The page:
While you are pregnant, your body ceases to be yours. Hint: Your body is the car in this analogy. It's kind of like handing over the keys to your car to someone who can't drive, won't pay the speeding tickets they get and won't repair the damage when they total your ride (My father is laughing right now because I am also accurately describing what it is like to raise teenagers, specifically me).
You don't get to reclaim your rightful territory for quite a while after having your bunde of joy. First, you will get to breastfeed and I'll leave that topic for another post. Then, the hormones will take over. A lot of this part happens while you are still nursing, but I got a whole new wave of hormone fun when I moved my babies to formula. Then, and only then, can you begin to repair the damage.
I can't even begin to explain the transformation that you will experience, but most of us end up having pretty similar issues. There are the rare women that roll out of the hospital in their pre-baby jeans and are back in their bikinis by the summer. These women are either blessed by nature and incredible genetics or have a personal trainer, personal chef, nutritionist and a live-in nanny to watch the baby while they shrink back to a size that women were never intended to be - it is probably a combination of both of these things. Just remember, we could all look like that given enough time, money and plastic surgery.
Anyway, back to the similar issues. The big one that we all have is the overall jiggliness. Most prevalent in the mid-section, your toddler may want to play with it because the way that it ripples for a few seconds after poking it makes him laugh (true story).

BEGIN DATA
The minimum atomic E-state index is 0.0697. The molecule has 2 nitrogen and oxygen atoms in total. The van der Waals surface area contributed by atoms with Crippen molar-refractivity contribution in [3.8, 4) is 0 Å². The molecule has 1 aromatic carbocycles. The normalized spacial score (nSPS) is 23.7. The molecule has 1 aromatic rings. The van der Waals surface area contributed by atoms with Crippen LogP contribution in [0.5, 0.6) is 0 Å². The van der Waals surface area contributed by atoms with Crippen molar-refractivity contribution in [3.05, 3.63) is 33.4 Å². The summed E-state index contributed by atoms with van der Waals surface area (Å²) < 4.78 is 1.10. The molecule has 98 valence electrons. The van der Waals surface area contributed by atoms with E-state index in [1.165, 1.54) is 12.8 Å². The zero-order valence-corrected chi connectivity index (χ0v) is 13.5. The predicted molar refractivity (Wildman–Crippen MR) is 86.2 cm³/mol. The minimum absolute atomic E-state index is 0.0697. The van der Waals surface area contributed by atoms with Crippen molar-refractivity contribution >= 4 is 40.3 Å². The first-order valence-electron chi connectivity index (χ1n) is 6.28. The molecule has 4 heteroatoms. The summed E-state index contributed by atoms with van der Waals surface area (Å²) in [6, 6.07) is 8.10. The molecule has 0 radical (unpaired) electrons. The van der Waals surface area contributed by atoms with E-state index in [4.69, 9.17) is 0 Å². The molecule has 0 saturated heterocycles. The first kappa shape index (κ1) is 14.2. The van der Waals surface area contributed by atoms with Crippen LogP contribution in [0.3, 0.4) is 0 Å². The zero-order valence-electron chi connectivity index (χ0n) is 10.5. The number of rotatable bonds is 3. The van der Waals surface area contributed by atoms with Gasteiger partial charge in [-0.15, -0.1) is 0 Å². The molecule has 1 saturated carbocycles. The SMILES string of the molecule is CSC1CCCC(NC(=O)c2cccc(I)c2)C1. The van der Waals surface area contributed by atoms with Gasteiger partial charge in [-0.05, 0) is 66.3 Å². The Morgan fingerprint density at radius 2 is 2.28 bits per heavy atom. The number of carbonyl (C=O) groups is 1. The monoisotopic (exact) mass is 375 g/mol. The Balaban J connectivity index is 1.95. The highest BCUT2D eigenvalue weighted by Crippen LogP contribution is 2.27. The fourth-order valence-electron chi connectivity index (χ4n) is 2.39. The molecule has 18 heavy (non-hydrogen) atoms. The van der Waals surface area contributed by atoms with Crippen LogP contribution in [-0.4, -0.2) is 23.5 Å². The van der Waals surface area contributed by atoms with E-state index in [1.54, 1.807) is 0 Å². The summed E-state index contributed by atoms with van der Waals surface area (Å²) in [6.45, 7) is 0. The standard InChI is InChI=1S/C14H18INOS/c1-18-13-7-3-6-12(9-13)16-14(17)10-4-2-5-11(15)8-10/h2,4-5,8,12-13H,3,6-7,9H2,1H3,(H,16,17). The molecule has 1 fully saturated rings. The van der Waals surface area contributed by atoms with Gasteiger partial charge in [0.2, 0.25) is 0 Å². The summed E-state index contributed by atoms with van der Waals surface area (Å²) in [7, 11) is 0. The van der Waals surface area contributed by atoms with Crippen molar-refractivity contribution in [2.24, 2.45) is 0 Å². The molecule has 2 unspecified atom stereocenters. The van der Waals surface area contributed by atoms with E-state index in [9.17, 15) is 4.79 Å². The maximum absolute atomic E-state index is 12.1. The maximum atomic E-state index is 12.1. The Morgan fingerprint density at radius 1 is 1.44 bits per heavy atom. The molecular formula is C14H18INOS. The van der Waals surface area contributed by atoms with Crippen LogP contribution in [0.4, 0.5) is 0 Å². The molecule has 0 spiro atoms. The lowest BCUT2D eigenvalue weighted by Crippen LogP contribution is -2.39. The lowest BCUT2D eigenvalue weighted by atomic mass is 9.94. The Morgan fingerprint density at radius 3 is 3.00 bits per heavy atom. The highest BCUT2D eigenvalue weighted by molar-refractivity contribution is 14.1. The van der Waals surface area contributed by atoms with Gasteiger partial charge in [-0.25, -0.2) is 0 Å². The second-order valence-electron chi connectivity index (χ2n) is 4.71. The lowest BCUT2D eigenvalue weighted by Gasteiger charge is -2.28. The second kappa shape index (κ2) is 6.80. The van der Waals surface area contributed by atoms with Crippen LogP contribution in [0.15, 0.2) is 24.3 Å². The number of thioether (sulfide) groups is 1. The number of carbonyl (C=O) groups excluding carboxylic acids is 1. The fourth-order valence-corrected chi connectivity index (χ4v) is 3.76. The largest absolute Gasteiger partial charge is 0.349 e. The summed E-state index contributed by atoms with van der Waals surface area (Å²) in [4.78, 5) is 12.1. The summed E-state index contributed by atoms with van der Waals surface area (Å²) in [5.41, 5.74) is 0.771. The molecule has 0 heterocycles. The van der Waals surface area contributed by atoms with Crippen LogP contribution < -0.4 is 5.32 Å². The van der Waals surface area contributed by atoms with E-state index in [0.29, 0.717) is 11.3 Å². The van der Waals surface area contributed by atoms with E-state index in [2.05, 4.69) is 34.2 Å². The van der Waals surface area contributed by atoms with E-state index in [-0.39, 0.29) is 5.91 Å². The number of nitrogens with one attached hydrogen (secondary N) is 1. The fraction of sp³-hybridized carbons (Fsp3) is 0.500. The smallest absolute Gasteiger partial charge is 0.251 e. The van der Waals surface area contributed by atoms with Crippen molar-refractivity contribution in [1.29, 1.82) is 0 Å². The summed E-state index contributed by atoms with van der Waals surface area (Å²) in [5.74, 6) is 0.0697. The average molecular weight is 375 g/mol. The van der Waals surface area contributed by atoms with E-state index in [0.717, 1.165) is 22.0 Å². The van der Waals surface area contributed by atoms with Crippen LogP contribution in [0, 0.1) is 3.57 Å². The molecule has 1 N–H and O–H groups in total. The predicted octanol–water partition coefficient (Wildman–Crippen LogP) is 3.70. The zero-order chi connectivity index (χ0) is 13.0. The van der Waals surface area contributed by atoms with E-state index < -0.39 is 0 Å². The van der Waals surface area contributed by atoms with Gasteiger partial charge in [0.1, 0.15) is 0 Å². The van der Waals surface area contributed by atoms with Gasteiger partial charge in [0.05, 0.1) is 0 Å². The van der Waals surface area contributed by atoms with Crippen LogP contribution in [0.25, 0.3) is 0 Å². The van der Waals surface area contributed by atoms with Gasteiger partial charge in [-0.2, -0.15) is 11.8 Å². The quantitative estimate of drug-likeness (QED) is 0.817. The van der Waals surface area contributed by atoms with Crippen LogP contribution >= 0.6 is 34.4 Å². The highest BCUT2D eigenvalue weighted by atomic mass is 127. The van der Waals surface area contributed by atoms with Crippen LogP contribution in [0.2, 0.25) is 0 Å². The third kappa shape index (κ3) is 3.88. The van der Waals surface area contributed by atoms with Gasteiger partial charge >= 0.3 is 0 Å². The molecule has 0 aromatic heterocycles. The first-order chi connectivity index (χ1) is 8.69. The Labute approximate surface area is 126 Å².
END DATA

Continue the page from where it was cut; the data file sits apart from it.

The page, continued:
After three kids, my jiggliness is extensive, so I am in damage control mode, which mainly entails jogging and trying not to eat the kids' snacks. Jogging makes me laugh because it also causes large waves of the aforementioned rippling.
Another lovely side effect of pregnancy is stretch marks. I know there are a thousand creams and oils on the market to prevent them and, while they do help with some of the dryness, the rule of thumb is if your mother has them, you'll have them too. I don't hate my stretch marks as much as some other mothers I know. A good friend of mine told me that she wasn't ashamed of hers because she looked at them as battle scars that she earned. I remember that every time I look at mine and remember what I went through to get them. Somehow, I find it hard to use the same approach for my jiggliness.
Now that I have my keys back, I am trying to rebuild, especially since totaling this car and upgrading to the new model isn't an option at this dealership!